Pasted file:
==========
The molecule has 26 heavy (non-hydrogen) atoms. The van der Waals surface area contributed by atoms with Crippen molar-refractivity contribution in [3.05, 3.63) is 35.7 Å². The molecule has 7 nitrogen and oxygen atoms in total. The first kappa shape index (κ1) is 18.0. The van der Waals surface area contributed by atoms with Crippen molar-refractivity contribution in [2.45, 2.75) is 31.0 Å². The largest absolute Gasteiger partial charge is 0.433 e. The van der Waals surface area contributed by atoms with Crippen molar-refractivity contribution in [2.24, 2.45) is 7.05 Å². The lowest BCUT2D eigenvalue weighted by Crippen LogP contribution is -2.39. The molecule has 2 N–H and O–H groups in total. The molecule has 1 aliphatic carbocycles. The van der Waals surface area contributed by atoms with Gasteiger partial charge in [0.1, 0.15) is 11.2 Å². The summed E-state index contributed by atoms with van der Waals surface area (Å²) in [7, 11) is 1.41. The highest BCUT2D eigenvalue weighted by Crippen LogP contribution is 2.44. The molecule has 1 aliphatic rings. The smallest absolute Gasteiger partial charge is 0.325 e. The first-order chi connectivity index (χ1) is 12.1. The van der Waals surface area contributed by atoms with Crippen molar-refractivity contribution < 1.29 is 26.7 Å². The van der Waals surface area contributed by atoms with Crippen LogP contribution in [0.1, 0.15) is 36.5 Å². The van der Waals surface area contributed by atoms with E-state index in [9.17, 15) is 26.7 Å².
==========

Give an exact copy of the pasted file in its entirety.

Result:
The molecule has 26 heavy (non-hydrogen) atoms. The van der Waals surface area contributed by atoms with Crippen molar-refractivity contribution in [3.05, 3.63) is 35.7 Å². The molecule has 7 nitrogen and oxygen atoms in total. The first kappa shape index (κ1) is 18.0. The van der Waals surface area contributed by atoms with Crippen molar-refractivity contribution in [2.45, 2.75) is 31.0 Å². The largest absolute Gasteiger partial charge is 0.433 e. The van der Waals surface area contributed by atoms with Crippen molar-refractivity contribution in [2.24, 2.45) is 7.05 Å². The lowest BCUT2D eigenvalue weighted by Crippen LogP contribution is -2.39. The molecule has 2 N–H and O–H groups in total. The molecule has 1 aliphatic carbocycles. The van der Waals surface area contributed by atoms with Gasteiger partial charge in [0.1, 0.15) is 11.2 Å². The summed E-state index contributed by atoms with van der Waals surface area (Å²) in [7, 11) is 1.41. The highest BCUT2D eigenvalue weighted by Crippen LogP contribution is 2.44. The molecule has 1 aliphatic rings. The smallest absolute Gasteiger partial charge is 0.325 e. The first-order chi connectivity index (χ1) is 12.1. The van der Waals surface area contributed by atoms with Crippen molar-refractivity contribution < 1.29 is 26.7 Å². The van der Waals surface area contributed by atoms with Crippen LogP contribution in [0.1, 0.15) is 36.5 Å². The van der Waals surface area contributed by atoms with E-state index in [9.17, 15) is 26.7 Å².